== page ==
To not actively evangelize is to go against the Great Commandment of our religion. I dont see how we could expect to be blessed for giving up this vital mission for a token presence in a muslim nation. I for one would put up with the inconvenience and continue to argue for full religious equality, including the right to evangelize before I would hand an muslim ruler such a public relations credit. He should not be able to claim credit for allowing a church until he also allow that church to be a full and complete church.
We should not EVER give the impression that evangelism is an optional component of our faith. We might as well admit that Christianity is just another option if we do.



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AnglicanPeggy

posted April 1, 2007 at 12:50 am


Chris,
You said,
….however evangelism can take many forms and the lived life of Christianity in Qatar can be and will be powerful in its witness.
Unfortunately, history testifies against your rather optimistic assessment. The Orthodox long ago sacrificed active evangelism in the same hope that if Christianity could only survive under islamic toleration, then the Christian example would just automatically win over the hearts and minds of muslims. They went from a majority in many areas to statistical insignificance today as a result.
There are two main reasons for this.
One, Muslims do not hav any respect for those who meekly submit to their conditions in order to be “tolerated”. To them, any group whch submits is as much as admitting that their faith is passe’ and that living by some form of islamic law is more sensible. To not evangelize is to play along with and confirm their theology and their definition of religious toleration. A church which does not follow the apostles by paying a high price for the truth, cannot but be a museum piece or else a boutique religion the foreigners insist on clinging to. Whatsmore, muslims are trained to be blind to any qualitative difference between the Christian life and the muslim way of life. In fact, they see Islam as more moral and more auhentically Christian than an actual Christian witness. They do not see Christians as moral examples. In their eyes, we are incompletely moral and devout. In their eyes, we are not as serious about morality because we do not observe as many laws as strictly as they do. We are in fact degraded muslims who either do not know it or else refuse to acknowledge it.
Two, in any environment where the playing field is unequal, the one at the disadvantage will not only not succeed but will also lose ground. However faithful this current group of believers may be, their descendents will inevitably be frittered away little by little to islam. They will grow up in an environment where only islam has full rights, where islam is the magnanimous tolerator possessing all the glamour of the top dog, the penultimate winner. They will be constantly exposed to islamic proselytization and will come to have contempt for their own faith’s weakness and failure to assert itself. Surely a faith that believes in itself will insist on expansion.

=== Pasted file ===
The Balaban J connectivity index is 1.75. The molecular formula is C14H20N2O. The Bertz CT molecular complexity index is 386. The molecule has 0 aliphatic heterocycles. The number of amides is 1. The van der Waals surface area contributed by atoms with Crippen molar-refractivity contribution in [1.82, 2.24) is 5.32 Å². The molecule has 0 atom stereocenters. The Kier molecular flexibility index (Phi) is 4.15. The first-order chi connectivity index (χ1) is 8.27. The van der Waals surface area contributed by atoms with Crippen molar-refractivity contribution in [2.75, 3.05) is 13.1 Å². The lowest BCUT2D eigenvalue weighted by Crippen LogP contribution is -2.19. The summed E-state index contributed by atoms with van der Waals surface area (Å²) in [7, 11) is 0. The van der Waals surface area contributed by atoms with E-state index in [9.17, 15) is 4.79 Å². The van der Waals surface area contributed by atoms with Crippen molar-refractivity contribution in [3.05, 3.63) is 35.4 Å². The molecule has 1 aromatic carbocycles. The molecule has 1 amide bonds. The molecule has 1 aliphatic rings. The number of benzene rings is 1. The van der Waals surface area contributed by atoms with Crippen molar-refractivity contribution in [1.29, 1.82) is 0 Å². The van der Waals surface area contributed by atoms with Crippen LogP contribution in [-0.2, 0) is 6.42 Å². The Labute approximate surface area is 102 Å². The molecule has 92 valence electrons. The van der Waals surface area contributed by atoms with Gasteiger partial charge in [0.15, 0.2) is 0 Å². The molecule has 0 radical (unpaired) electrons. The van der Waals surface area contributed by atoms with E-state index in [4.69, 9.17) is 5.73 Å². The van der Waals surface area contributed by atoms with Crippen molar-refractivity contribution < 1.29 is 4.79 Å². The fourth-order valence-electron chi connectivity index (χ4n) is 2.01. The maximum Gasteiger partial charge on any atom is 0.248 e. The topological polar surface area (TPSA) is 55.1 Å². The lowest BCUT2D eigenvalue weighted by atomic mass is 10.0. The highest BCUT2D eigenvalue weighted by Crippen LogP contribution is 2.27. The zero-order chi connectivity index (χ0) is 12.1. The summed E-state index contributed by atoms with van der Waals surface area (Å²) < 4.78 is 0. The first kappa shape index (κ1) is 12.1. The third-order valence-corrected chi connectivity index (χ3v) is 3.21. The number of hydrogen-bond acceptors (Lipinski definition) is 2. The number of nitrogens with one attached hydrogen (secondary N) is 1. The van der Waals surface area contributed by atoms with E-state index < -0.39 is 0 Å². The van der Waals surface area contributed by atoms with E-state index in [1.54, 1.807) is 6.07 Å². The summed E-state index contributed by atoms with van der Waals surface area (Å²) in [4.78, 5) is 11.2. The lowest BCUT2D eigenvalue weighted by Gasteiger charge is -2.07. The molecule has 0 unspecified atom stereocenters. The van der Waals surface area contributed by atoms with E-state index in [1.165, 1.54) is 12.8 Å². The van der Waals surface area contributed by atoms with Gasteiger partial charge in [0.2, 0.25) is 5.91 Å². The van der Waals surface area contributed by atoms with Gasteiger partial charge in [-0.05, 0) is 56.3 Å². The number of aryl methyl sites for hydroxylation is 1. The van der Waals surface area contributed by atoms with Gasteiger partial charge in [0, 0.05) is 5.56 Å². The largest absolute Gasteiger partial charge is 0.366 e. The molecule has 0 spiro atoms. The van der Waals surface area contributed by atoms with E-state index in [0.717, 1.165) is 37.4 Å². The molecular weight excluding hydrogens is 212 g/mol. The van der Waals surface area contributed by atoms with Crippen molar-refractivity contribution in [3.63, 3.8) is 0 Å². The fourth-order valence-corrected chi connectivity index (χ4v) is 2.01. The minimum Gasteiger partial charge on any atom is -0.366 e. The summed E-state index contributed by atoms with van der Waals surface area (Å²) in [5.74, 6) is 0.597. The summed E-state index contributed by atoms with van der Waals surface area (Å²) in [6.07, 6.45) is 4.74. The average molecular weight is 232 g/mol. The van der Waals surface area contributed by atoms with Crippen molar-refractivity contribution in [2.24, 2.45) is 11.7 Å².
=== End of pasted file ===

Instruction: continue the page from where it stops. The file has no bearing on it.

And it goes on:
This is how it happens even now in Egypt. This is how it has happened in all lands where Christianity has all but disappeared.
I wish it were different, but I am afraid that because of human nature, this new church could well be empty after God only knows how many generations.
Someone mentioned that the Qutaris dont seem to be at all observant, but that does not mean that islamists are not operating in that country as they are everywhere else. I do not doubt that they are even now winning over muslim young people dissastified with the materialism of their society. These same will go to work on the dissatisfied youth among the Christians as well. They dont have to be terrorists to do so, and under cover of religious devotion, they surely have free reign to operate so long as they dont openly agitate against the status quo. Islam does not have to be political in order to win converts.
To not actively evangelize is to go against the Great Commandment of our religion. I dont see how we could expect to be blessed for giving up this vital mission for a token presence in a muslim nation. I for one would put up with the inconvenience and continue to argue for full religious equality, including the right to evangelize before I would hand an muslim ruler such a public relations credit. He should not be able to claim credit for allowing a church until he also allows that church to be a church in the fullest and most complete sense of the word.
We should not EVER give the impression that evangelism is an optional component of our faith. We might as well admit that Christianity is just another option when we do.